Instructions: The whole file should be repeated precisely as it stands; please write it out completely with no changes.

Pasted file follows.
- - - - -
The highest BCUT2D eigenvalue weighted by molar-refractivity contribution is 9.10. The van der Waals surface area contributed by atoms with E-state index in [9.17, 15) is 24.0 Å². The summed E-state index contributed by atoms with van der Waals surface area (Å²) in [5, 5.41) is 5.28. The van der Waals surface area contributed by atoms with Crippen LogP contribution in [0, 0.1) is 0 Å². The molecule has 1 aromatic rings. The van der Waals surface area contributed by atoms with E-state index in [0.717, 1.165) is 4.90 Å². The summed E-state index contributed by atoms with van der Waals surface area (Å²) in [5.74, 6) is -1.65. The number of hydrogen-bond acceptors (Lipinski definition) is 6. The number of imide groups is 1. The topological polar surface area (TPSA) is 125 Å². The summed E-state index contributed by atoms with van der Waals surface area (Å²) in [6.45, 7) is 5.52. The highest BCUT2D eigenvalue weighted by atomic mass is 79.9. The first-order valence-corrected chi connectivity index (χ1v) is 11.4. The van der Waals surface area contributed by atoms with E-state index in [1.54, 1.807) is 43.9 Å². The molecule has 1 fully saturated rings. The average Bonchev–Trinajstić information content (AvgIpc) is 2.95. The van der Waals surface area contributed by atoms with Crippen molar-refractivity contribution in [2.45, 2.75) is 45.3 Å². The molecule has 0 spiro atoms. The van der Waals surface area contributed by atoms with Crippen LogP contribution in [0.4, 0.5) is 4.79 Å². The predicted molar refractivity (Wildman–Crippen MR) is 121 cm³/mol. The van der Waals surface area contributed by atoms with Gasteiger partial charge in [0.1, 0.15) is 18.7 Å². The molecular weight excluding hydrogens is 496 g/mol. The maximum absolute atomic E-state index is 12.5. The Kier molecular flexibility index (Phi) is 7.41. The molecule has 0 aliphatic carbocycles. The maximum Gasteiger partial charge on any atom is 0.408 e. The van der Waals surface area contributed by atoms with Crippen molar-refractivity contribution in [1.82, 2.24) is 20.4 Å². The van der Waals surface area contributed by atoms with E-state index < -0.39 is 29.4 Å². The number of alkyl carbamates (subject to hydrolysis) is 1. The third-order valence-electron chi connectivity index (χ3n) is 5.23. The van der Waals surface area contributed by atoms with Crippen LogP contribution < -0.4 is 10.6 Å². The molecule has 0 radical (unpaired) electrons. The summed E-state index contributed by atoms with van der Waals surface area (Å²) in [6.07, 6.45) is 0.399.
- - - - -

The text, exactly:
The highest BCUT2D eigenvalue weighted by molar-refractivity contribution is 9.10. The van der Waals surface area contributed by atoms with E-state index in [9.17, 15) is 24.0 Å². The summed E-state index contributed by atoms with van der Waals surface area (Å²) in [5, 5.41) is 5.28. The van der Waals surface area contributed by atoms with Crippen LogP contribution in [0, 0.1) is 0 Å². The molecule has 1 aromatic rings. The van der Waals surface area contributed by atoms with E-state index in [0.717, 1.165) is 4.90 Å². The summed E-state index contributed by atoms with van der Waals surface area (Å²) in [5.74, 6) is -1.65. The number of hydrogen-bond acceptors (Lipinski definition) is 6. The number of imide groups is 1. The topological polar surface area (TPSA) is 125 Å². The summed E-state index contributed by atoms with van der Waals surface area (Å²) in [6.45, 7) is 5.52. The highest BCUT2D eigenvalue weighted by atomic mass is 79.9. The first-order valence-corrected chi connectivity index (χ1v) is 11.4. The van der Waals surface area contributed by atoms with E-state index in [1.54, 1.807) is 43.9 Å². The molecule has 1 fully saturated rings. The average Bonchev–Trinajstić information content (AvgIpc) is 2.95. The van der Waals surface area contributed by atoms with Crippen molar-refractivity contribution in [2.45, 2.75) is 45.3 Å². The molecule has 0 spiro atoms. The van der Waals surface area contributed by atoms with Crippen LogP contribution in [0.4, 0.5) is 4.79 Å². The predicted molar refractivity (Wildman–Crippen MR) is 121 cm³/mol. The van der Waals surface area contributed by atoms with Gasteiger partial charge in [0.1, 0.15) is 18.7 Å². The molecular weight excluding hydrogens is 496 g/mol. The maximum absolute atomic E-state index is 12.5. The Kier molecular flexibility index (Phi) is 7.41. The molecule has 0 aliphatic carbocycles. The maximum Gasteiger partial charge on any atom is 0.408 e. The van der Waals surface area contributed by atoms with Crippen molar-refractivity contribution in [1.82, 2.24) is 20.4 Å². The van der Waals surface area contributed by atoms with E-state index < -0.39 is 29.4 Å². The number of alkyl carbamates (subject to hydrolysis) is 1. The third-order valence-electron chi connectivity index (χ3n) is 5.23. The van der Waals surface area contributed by atoms with Crippen LogP contribution < -0.4 is 10.6 Å². The molecule has 0 radical (unpaired) electrons. The summed E-state index contributed by atoms with van der Waals surface area (Å²) in [6.07, 6.45) is 0.399.